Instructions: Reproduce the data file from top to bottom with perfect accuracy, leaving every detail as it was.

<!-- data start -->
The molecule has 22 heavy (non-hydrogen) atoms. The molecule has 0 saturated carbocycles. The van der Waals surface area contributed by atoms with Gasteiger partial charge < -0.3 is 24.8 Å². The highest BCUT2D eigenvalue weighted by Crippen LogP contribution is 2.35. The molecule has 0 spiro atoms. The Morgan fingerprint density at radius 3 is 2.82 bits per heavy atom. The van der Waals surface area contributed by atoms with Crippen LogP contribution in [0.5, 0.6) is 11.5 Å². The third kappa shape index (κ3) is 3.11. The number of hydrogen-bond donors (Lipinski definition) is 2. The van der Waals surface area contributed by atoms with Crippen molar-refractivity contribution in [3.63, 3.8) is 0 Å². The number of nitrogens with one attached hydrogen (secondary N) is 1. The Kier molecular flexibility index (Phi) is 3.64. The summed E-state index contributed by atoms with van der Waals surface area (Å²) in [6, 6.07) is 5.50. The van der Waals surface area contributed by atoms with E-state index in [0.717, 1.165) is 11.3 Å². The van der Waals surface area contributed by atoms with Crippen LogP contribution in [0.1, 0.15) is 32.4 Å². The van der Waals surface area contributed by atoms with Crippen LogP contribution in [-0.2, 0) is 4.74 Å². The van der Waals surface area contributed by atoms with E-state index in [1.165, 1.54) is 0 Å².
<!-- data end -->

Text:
The molecule has 22 heavy (non-hydrogen) atoms. The molecule has 0 saturated carbocycles. The van der Waals surface area contributed by atoms with Gasteiger partial charge < -0.3 is 24.8 Å². The highest BCUT2D eigenvalue weighted by Crippen LogP contribution is 2.35. The molecule has 0 spiro atoms. The Morgan fingerprint density at radius 3 is 2.82 bits per heavy atom. The van der Waals surface area contributed by atoms with Crippen LogP contribution in [0.5, 0.6) is 11.5 Å². The third kappa shape index (κ3) is 3.11. The number of hydrogen-bond donors (Lipinski definition) is 2. The van der Waals surface area contributed by atoms with Crippen molar-refractivity contribution in [3.63, 3.8) is 0 Å². The number of nitrogens with one attached hydrogen (secondary N) is 1. The Kier molecular flexibility index (Phi) is 3.64. The summed E-state index contributed by atoms with van der Waals surface area (Å²) in [6, 6.07) is 5.50. The van der Waals surface area contributed by atoms with E-state index in [0.717, 1.165) is 11.3 Å². The van der Waals surface area contributed by atoms with Crippen LogP contribution in [0.1, 0.15) is 32.4 Å². The van der Waals surface area contributed by atoms with Crippen LogP contribution in [-0.2, 0) is 4.74 Å². The van der Waals surface area contributed by atoms with E-state index in [1.165, 1.54) is 0 Å².